Beer is made from grain, and wine is made from fruit.
So what’s up with the common practice of calling sake, made from rice, “rice wine?”
Especially since sake is brewed, it has more in common with beer than anything else, though the fact it is made of grain, from which the starch is converted to sugars, is where the similarity ends.
Without going into a lot of technical details, sake is fermented by a process in which enzymes work in tandem with yeast.
No other alcoholic beverage is produced this way, making sake one of those Japanese things that actually is unique.
In this issue, we are going to feature
“the other beer,” so to speak, with a visit to Nagai Shuzo, a very typical regional brewer that, some 12 years ago, re-invented itself as a producer of premium sake created for the more demanding palates of today’s somewhat savvier sake drinkers.
The brewery, along with a splendid restaurant specializing in country cooking of the region, is located in the smallish village of Kawaba in the hilly northern part of Gunma Prefecture.
It’s just to the west of Nikko Kogen,
with its extensive hiking and a few golf courses, and a little to the east of Minakami, Gunma’s adventure capital, making it an ideal stop on an outdoor weekend in the area.
Like many small local breweries, Nagai Shuzo offers tours of the brewery which take about two hours and explain (in Japanese only) the basics of how sake is made. However, with modern equipment, not much of the process can actually be seen, though getting a whiff from the huge fermenting tanks is certainly a pleasing experience.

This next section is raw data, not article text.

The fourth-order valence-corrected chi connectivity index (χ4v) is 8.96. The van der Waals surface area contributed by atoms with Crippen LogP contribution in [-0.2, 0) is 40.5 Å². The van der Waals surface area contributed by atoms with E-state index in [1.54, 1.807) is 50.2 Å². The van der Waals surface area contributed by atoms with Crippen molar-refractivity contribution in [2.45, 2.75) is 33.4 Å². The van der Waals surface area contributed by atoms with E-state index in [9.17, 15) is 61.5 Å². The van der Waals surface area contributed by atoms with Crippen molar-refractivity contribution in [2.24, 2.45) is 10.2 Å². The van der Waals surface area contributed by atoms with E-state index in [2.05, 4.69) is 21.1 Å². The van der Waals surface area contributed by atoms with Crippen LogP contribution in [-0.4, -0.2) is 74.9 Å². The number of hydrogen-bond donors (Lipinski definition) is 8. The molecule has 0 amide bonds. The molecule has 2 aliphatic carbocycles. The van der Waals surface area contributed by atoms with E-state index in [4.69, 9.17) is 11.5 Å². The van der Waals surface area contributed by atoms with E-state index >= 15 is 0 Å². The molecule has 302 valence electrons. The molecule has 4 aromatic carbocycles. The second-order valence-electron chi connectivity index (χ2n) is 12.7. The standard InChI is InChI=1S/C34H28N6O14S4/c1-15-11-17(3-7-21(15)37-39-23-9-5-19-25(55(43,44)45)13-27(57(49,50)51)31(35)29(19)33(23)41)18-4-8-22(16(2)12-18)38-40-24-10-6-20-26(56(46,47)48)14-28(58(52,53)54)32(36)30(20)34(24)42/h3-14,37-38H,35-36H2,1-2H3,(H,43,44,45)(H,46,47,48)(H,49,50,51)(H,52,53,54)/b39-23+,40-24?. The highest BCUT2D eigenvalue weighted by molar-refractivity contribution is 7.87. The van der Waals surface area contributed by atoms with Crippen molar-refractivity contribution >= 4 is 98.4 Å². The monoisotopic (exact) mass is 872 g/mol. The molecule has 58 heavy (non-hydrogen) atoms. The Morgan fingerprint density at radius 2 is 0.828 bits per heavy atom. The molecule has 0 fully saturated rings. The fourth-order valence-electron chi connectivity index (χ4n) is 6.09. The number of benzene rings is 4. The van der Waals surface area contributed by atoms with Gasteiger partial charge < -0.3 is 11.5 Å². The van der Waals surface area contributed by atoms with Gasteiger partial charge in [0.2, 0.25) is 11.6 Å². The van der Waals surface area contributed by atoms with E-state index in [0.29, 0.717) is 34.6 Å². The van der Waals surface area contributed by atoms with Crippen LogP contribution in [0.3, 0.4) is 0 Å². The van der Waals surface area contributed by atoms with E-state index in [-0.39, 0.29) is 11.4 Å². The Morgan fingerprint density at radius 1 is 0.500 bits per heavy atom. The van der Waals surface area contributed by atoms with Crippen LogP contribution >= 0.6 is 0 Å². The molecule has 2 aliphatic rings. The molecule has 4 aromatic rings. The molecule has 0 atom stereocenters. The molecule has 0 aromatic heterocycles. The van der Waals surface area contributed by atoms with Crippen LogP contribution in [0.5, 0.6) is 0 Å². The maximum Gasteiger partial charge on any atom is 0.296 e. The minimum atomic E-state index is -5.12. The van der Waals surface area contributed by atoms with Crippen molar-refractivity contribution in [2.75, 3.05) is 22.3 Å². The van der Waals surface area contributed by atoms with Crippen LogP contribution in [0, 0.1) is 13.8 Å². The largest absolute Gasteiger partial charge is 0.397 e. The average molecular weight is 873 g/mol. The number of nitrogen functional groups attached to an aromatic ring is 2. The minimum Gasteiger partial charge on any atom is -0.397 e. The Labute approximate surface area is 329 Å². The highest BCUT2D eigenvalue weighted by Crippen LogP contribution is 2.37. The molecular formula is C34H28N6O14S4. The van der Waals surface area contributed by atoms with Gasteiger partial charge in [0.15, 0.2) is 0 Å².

The brewery has two distinct lines of sake, Tanigawadake and Mizubashou, with about six varieties of each. The Tanigawadake line is generally dry and straightforward, with a refreshingly crisp aftertaste.
I recommend the Tanigawadake Chou-karakuchi-junmaishu (see photo), an extra-dry sake with a light body and brisk finish. This is available in Tokyu Dept. Store for the surprisingly reasonable price of ¥1,150 a bottle.
Mizubashou, on the other hand, is generally softer, fruitier and sweeter. It seems to be aimed more toward the connoisseurs who are primarily in urban areas.
I recommend the Mizubashou Junmai Ginjo a fruity and somewhat complex sake with lower-than-average alcohol of just 14 percent.
The Koshinkan brewery restaurant is a real treat. Created in the building that housed the original brewery which was replaced in 1995 with the new plant, the restaurant offers a great dining experience in traditional décor, with tables that have sunken charcoal pits in the middle. Diners grill their own specialties – meats, seafood and vegetables – at their table.
Brewery tours are offered to the public, but are in Japanese only.
Call well in advance (in Japanese) to arrange a visit. Tel: (0278) 52-2311.
Nagai Shuzo / Koshinkan Restaurant
713 Monzen, Kawaba-mura,
Tel: (0278) 52-2313
Web: www.mizubashou.co.jp (Japanese)
Call ahead for operating hours and other information.